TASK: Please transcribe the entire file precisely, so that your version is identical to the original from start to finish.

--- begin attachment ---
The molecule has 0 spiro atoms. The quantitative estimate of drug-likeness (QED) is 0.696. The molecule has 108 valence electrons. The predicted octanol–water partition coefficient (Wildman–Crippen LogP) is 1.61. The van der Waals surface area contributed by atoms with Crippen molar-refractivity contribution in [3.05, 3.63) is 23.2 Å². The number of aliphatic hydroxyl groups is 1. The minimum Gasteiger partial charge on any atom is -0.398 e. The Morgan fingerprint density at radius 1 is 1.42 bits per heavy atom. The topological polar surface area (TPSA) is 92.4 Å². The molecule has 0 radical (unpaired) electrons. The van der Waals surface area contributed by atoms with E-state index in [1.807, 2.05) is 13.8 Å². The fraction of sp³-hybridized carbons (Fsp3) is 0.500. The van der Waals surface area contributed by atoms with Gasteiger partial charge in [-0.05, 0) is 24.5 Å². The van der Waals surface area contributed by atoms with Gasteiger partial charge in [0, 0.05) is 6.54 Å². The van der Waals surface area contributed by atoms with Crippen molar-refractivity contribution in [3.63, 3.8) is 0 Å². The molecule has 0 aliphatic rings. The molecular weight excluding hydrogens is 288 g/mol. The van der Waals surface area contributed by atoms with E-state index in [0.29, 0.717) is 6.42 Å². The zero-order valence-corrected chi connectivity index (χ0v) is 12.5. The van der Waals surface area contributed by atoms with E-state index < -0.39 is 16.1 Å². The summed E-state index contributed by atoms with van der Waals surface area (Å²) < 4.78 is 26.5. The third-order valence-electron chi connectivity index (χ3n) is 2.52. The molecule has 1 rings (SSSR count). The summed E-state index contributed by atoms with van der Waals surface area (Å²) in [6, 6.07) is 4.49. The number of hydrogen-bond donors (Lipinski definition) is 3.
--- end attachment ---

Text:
The molecule has 0 spiro atoms. The quantitative estimate of drug-likeness (QED) is 0.696. The molecule has 108 valence electrons. The predicted octanol–water partition coefficient (Wildman–Crippen LogP) is 1.61. The van der Waals surface area contributed by atoms with Crippen molar-refractivity contribution in [3.05, 3.63) is 23.2 Å². The number of aliphatic hydroxyl groups is 1. The minimum Gasteiger partial charge on any atom is -0.398 e. The Morgan fingerprint density at radius 1 is 1.42 bits per heavy atom. The topological polar surface area (TPSA) is 92.4 Å². The molecule has 0 radical (unpaired) electrons. The van der Waals surface area contributed by atoms with E-state index in [1.807, 2.05) is 13.8 Å². The fraction of sp³-hybridized carbons (Fsp3) is 0.500. The van der Waals surface area contributed by atoms with Gasteiger partial charge in [-0.05, 0) is 24.5 Å². The van der Waals surface area contributed by atoms with Gasteiger partial charge in [0, 0.05) is 6.54 Å². The van der Waals surface area contributed by atoms with Crippen molar-refractivity contribution in [3.63, 3.8) is 0 Å². The molecule has 0 aliphatic rings. The molecular weight excluding hydrogens is 288 g/mol. The van der Waals surface area contributed by atoms with E-state index in [0.29, 0.717) is 6.42 Å². The zero-order valence-corrected chi connectivity index (χ0v) is 12.5. The van der Waals surface area contributed by atoms with E-state index < -0.39 is 16.1 Å². The summed E-state index contributed by atoms with van der Waals surface area (Å²) < 4.78 is 26.5. The third-order valence-electron chi connectivity index (χ3n) is 2.52. The molecule has 1 rings (SSSR count). The summed E-state index contributed by atoms with van der Waals surface area (Å²) in [6, 6.07) is 4.49. The number of hydrogen-bond donors (Lipinski definition) is 3.